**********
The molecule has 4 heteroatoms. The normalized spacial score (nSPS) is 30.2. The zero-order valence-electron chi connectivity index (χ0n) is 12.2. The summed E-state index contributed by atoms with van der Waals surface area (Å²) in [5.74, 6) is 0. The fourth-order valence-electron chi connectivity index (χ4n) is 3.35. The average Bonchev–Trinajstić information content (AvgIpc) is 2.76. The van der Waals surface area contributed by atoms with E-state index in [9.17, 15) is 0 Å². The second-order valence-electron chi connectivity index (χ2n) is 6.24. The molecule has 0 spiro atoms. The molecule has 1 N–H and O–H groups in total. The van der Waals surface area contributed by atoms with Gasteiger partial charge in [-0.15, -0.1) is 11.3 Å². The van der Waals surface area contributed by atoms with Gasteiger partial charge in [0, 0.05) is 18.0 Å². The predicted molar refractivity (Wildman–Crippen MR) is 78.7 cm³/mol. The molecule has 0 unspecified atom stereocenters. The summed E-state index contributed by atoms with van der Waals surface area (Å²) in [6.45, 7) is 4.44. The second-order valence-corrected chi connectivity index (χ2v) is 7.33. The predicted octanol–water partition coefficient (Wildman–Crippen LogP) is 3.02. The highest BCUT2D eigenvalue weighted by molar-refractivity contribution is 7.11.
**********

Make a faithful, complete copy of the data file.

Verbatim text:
The molecule has 4 heteroatoms. The normalized spacial score (nSPS) is 30.2. The zero-order valence-electron chi connectivity index (χ0n) is 12.2. The summed E-state index contributed by atoms with van der Waals surface area (Å²) in [5.74, 6) is 0. The fourth-order valence-electron chi connectivity index (χ4n) is 3.35. The average Bonchev–Trinajstić information content (AvgIpc) is 2.76. The van der Waals surface area contributed by atoms with E-state index in [9.17, 15) is 0 Å². The second-order valence-electron chi connectivity index (χ2n) is 6.24. The molecule has 0 spiro atoms. The molecule has 1 N–H and O–H groups in total. The van der Waals surface area contributed by atoms with Gasteiger partial charge in [-0.15, -0.1) is 11.3 Å². The van der Waals surface area contributed by atoms with Gasteiger partial charge in [0, 0.05) is 18.0 Å². The predicted molar refractivity (Wildman–Crippen MR) is 78.7 cm³/mol. The molecule has 0 unspecified atom stereocenters. The summed E-state index contributed by atoms with van der Waals surface area (Å²) in [6.45, 7) is 4.44. The second-order valence-corrected chi connectivity index (χ2v) is 7.33. The predicted octanol–water partition coefficient (Wildman–Crippen LogP) is 3.02. The highest BCUT2D eigenvalue weighted by molar-refractivity contribution is 7.11.